Understanding the Nursing Code of Ethics, Part Two
Understanding the Nursing Code of Ethics, Part Two
In Part One, we reviewed the first five provisions of the nursing code of ethics developed by the American Nurses Association, in partnership with the Center for Ethics and Human Rights.* We continue our overview with the second half of the code. As with the first five provisions, the following provisions are designed to help you build a successful and fulfilling nursing career.
Provision 6: The nurse, through individual and collective effort, establishes, maintains, and improves the ethical environment of the work setting and conditions of employment that are conducive to safe, quality healthcare.
- The virtues of nurses extend beyond what’s expected of everyone to include knowledge, skill, wisdom, patience, compassion, honesty, altruism, and courage. Nurses take pride in these virtues and work to create and maintain morally good environments.
- Nurses turn their virtue into action by doing what’s right for their patients and their workplaces. They foster ethical practice by helping to put in place clear policies and procedures that establish ethical guidelines. By supporting environments that are designed for the equitable, fair, and just treatment of all, nurses nurture excellent nursing practices.
- Ethical practices survive through the vigilance of nurses. By advocating for the fair treatment of employees and patients, nurses help maintain high moral standards.
Provision 7: The nurse, in all roles and settings, advances the profession through research and scholarly inquiry, professional standards development, and the generation of both nursing and health policy.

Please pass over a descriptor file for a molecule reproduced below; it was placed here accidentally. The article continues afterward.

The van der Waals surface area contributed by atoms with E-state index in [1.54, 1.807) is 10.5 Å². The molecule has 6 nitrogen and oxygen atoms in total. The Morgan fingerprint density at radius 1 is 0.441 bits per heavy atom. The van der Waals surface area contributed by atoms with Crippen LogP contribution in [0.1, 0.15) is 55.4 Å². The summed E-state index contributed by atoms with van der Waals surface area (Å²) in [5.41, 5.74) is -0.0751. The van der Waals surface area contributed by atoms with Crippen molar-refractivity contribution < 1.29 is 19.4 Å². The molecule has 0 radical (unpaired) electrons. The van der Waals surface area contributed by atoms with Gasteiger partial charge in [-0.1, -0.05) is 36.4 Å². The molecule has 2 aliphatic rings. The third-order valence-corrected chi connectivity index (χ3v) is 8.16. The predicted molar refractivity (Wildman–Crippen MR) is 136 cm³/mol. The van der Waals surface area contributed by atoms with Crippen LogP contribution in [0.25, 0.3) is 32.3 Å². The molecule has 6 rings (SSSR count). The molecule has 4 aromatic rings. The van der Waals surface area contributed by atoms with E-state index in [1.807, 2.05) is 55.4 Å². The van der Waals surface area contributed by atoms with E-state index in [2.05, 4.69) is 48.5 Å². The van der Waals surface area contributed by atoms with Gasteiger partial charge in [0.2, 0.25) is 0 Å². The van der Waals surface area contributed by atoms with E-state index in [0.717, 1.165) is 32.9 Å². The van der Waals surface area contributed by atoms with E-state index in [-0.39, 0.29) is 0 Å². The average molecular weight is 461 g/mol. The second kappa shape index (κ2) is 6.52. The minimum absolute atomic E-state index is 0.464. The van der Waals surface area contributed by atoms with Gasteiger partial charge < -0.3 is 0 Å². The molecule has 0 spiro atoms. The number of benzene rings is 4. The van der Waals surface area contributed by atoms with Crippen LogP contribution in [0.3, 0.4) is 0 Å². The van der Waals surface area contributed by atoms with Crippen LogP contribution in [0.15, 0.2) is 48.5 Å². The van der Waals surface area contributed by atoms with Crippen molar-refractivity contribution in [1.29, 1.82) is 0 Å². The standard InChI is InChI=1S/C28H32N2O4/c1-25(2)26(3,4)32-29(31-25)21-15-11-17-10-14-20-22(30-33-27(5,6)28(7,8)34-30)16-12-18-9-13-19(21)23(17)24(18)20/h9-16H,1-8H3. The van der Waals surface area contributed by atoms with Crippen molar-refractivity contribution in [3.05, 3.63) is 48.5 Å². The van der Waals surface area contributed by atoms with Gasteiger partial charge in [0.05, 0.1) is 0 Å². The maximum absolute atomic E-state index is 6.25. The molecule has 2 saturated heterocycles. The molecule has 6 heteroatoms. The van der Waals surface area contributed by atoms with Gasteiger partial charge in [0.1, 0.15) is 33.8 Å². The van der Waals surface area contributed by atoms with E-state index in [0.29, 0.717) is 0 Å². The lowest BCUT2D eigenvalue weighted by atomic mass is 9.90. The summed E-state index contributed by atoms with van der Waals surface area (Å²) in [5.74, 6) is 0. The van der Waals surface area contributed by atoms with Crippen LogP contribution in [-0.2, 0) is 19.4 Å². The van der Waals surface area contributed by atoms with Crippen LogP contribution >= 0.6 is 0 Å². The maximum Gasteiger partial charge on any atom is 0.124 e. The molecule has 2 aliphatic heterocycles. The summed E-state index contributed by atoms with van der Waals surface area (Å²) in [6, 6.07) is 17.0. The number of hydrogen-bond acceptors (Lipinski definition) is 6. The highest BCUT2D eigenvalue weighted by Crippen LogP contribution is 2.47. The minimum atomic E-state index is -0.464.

- All nurses can participate in the advancement of the profession. They can expand nursing’s body of knowledge through scholarly research, participate in approved, ethical research involving human participants, and/or help develop a workplace structure that provides the organizational climate and infrastructure necessary for scholarly inquiry.
- Whether in direct care, education, or management, all nurses can play a role in maintaining professional standards.
- Another way nurses help their profession is by leading, serving, or mentoring on policy committees in their workplace. They can also participate in civic activities related to healthcare.
Provision 8: The nurse collaborates with other health professionals and the public to protect human rights, promote health diplomacy, and reduce health disparities.
- Nurses believe that health is a universal right and therefore nursing is a universal need.
- Nurses help ensure the health of all people worldwide. They are committed to restoring health, preventing illness, and alleviating suffering. They achieve this through their own work and by supporting and/or promoting policies, projects, and programs that address determinants of health, including social determinants like poverty, access to clean water, sanitation, human rights violations, and hunger.